FIG. 3 is a graphical illustration schematically demonstrating a feature of an example embodiment of this invention.
FIG. 1 schematically illustrates a signal processing device 20. In one example, the signal processing device 20 is used for wireless communications. In the illustrated example, the device 20 is used for transmitting wireless communication signals. An amplifier 22 is a component within the device 20 that tends to introduce distortion into a transmitted signal. Such a component is referred to as a distorting component in this description. A predistorter module 24 introduces predistortion into a transmitted signal before the signal reaches the amplifier 22. The predistortion is intended to compensate for or cancel out the distortion that will be introduced by the amplifier 22 such that the resulting transmitting signal corresponds to a desired signal.
The example of FIG. 1 includes sampling buffers 26 and 28 that are used for obtaining samples of signals to indicate an amount of distortion present in the transmitted signal. In the illustrated example, the buffer 26 obtains samples of the transmit signal prior to encountering the amplifier 22. The buffer 28 obtains samples of the signal after it has been processed by the amplifier 22 (e.g., a feedback sample). In some examples, the buffer 26 is referred to as a transmit sample buffer while the buffer 28 is referred to as a receive sample buffer.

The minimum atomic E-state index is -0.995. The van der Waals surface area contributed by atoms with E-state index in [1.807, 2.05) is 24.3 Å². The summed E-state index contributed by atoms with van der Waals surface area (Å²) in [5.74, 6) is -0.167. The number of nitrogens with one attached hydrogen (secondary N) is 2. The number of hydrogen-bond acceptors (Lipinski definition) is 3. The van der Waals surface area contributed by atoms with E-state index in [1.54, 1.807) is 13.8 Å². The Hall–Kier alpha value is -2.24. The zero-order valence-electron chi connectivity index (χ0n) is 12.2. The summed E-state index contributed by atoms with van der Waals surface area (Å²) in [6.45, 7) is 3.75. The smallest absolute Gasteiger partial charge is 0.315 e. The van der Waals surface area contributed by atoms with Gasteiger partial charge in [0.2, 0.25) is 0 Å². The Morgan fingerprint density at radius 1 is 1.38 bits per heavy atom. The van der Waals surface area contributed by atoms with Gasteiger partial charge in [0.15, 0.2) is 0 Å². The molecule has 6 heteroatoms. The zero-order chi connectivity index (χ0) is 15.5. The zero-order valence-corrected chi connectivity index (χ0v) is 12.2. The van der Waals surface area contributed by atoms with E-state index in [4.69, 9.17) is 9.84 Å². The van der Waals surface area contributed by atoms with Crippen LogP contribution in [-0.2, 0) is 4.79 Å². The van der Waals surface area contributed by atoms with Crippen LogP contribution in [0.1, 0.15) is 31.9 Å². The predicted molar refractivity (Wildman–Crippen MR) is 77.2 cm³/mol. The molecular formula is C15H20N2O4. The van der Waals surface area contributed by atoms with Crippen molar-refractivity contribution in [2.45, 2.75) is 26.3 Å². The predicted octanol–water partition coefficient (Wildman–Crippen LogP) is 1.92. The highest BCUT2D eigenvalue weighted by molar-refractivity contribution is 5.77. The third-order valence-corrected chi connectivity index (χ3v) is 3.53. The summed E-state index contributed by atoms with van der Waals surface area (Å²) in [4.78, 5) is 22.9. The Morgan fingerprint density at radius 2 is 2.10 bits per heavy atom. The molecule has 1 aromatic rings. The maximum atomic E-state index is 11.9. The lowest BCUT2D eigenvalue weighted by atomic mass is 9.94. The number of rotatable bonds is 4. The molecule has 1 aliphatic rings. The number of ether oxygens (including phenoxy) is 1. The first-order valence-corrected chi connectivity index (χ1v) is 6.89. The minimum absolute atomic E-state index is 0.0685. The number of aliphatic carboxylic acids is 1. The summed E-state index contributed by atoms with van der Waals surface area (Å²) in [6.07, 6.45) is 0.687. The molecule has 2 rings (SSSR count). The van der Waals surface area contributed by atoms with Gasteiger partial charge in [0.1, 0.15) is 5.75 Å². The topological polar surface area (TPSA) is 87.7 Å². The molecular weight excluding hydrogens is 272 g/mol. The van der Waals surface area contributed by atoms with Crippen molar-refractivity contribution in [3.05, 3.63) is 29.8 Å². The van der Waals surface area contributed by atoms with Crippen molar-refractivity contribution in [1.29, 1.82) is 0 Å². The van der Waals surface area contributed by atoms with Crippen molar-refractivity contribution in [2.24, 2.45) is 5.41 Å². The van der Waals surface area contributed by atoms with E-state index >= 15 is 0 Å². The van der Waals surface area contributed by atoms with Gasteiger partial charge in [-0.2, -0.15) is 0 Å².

Information from the sample buffers 26 and 28 is used for determining a predistortion function. The illustrated example includes a predistortion function estimator module 32 that utilizes information from a capture set (e.g., a set of signal samples) for determining a predistortion function in a known manner. The predistorter module 24 uses the information from the predistortion function estimator 32 for applying predistortion to a transmitted signal.